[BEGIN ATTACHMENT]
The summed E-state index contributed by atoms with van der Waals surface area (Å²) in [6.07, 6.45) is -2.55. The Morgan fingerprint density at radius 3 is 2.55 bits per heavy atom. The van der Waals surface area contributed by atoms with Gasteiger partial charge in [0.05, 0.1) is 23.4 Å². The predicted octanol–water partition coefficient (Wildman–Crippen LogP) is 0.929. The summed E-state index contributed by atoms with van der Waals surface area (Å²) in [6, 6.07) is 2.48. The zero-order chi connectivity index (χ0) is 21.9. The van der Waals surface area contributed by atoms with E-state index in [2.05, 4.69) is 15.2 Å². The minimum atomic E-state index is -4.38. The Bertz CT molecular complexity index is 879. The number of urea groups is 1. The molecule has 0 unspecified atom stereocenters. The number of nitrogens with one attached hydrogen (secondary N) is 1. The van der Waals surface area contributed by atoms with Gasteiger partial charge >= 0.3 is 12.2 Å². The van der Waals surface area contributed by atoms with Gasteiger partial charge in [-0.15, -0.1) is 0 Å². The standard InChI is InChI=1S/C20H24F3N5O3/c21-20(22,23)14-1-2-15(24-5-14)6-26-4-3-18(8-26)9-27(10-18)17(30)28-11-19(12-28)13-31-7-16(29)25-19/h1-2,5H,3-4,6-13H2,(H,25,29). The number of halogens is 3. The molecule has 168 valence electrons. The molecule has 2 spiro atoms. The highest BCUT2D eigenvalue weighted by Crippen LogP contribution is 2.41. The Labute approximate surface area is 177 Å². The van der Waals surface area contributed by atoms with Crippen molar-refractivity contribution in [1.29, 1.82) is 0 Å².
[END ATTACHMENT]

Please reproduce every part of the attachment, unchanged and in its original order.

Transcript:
The summed E-state index contributed by atoms with van der Waals surface area (Å²) in [6.07, 6.45) is -2.55. The Morgan fingerprint density at radius 3 is 2.55 bits per heavy atom. The van der Waals surface area contributed by atoms with Gasteiger partial charge in [0.05, 0.1) is 23.4 Å². The predicted octanol–water partition coefficient (Wildman–Crippen LogP) is 0.929. The summed E-state index contributed by atoms with van der Waals surface area (Å²) in [6, 6.07) is 2.48. The zero-order chi connectivity index (χ0) is 21.9. The van der Waals surface area contributed by atoms with E-state index in [2.05, 4.69) is 15.2 Å². The minimum atomic E-state index is -4.38. The Bertz CT molecular complexity index is 879. The number of urea groups is 1. The molecule has 0 unspecified atom stereocenters. The number of nitrogens with one attached hydrogen (secondary N) is 1. The van der Waals surface area contributed by atoms with Gasteiger partial charge >= 0.3 is 12.2 Å². The van der Waals surface area contributed by atoms with Gasteiger partial charge in [-0.15, -0.1) is 0 Å². The standard InChI is InChI=1S/C20H24F3N5O3/c21-20(22,23)14-1-2-15(24-5-14)6-26-4-3-18(8-26)9-27(10-18)17(30)28-11-19(12-28)13-31-7-16(29)25-19/h1-2,5H,3-4,6-13H2,(H,25,29). The number of halogens is 3. The molecule has 168 valence electrons. The molecule has 2 spiro atoms. The highest BCUT2D eigenvalue weighted by Crippen LogP contribution is 2.41. The Labute approximate surface area is 177 Å². The van der Waals surface area contributed by atoms with Crippen molar-refractivity contribution in [1.29, 1.82) is 0 Å².